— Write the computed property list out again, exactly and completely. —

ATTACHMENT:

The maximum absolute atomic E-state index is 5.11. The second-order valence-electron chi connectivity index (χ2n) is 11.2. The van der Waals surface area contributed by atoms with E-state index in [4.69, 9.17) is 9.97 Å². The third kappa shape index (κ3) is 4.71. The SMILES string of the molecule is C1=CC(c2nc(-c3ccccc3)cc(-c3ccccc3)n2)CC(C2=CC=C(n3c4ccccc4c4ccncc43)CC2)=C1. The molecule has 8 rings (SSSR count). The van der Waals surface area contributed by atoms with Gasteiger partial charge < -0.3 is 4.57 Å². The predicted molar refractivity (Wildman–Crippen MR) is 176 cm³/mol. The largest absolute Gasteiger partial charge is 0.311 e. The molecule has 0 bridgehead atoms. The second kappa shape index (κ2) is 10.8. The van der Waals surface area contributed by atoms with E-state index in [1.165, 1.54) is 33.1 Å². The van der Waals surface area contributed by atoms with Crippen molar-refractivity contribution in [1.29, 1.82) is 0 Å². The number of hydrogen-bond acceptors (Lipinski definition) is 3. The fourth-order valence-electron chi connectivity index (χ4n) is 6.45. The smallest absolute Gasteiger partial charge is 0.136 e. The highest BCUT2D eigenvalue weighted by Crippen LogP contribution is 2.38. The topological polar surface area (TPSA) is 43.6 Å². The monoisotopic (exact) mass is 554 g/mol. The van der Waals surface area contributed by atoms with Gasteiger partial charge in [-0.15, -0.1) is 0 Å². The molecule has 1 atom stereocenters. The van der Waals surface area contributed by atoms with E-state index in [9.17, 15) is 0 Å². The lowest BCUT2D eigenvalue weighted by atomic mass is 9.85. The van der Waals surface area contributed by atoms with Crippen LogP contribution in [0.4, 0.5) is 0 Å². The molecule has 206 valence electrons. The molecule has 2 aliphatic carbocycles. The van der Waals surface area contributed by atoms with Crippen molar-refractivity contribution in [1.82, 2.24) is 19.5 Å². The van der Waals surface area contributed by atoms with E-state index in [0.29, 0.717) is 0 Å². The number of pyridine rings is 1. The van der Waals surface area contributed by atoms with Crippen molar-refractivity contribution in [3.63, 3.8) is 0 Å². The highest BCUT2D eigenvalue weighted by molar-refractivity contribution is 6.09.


The maximum absolute atomic E-state index is 5.11. The second-order valence-electron chi connectivity index (χ2n) is 11.2. The van der Waals surface area contributed by atoms with E-state index in [4.69, 9.17) is 9.97 Å². The third kappa shape index (κ3) is 4.71. The SMILES string of the molecule is C1=CC(c2nc(-c3ccccc3)cc(-c3ccccc3)n2)CC(C2=CC=C(n3c4ccccc4c4ccncc43)CC2)=C1. The molecule has 8 rings (SSSR count). The van der Waals surface area contributed by atoms with Gasteiger partial charge < -0.3 is 4.57 Å². The predicted molar refractivity (Wildman–Crippen MR) is 176 cm³/mol. The largest absolute Gasteiger partial charge is 0.311 e. The molecule has 0 bridgehead atoms. The second kappa shape index (κ2) is 10.8. The van der Waals surface area contributed by atoms with E-state index in [1.165, 1.54) is 33.1 Å². The van der Waals surface area contributed by atoms with Crippen molar-refractivity contribution in [1.29, 1.82) is 0 Å². The number of hydrogen-bond acceptors (Lipinski definition) is 3. The fourth-order valence-electron chi connectivity index (χ4n) is 6.45. The smallest absolute Gasteiger partial charge is 0.136 e. The highest BCUT2D eigenvalue weighted by Crippen LogP contribution is 2.38. The topological polar surface area (TPSA) is 43.6 Å². The monoisotopic (exact) mass is 554 g/mol. The van der Waals surface area contributed by atoms with Gasteiger partial charge in [-0.15, -0.1) is 0 Å². The molecule has 1 atom stereocenters. The van der Waals surface area contributed by atoms with E-state index in [9.17, 15) is 0 Å². The lowest BCUT2D eigenvalue weighted by atomic mass is 9.85. The van der Waals surface area contributed by atoms with Crippen LogP contribution in [0.4, 0.5) is 0 Å². The molecule has 206 valence electrons. The molecule has 2 aliphatic carbocycles. The van der Waals surface area contributed by atoms with Crippen molar-refractivity contribution in [1.82, 2.24) is 19.5 Å². The van der Waals surface area contributed by atoms with E-state index in [0.29, 0.717) is 0 Å². The number of pyridine rings is 1. The van der Waals surface area contributed by atoms with Crippen molar-refractivity contribution in [3.63, 3.8) is 0 Å². The highest BCUT2D eigenvalue weighted by molar-refractivity contribution is 6.09.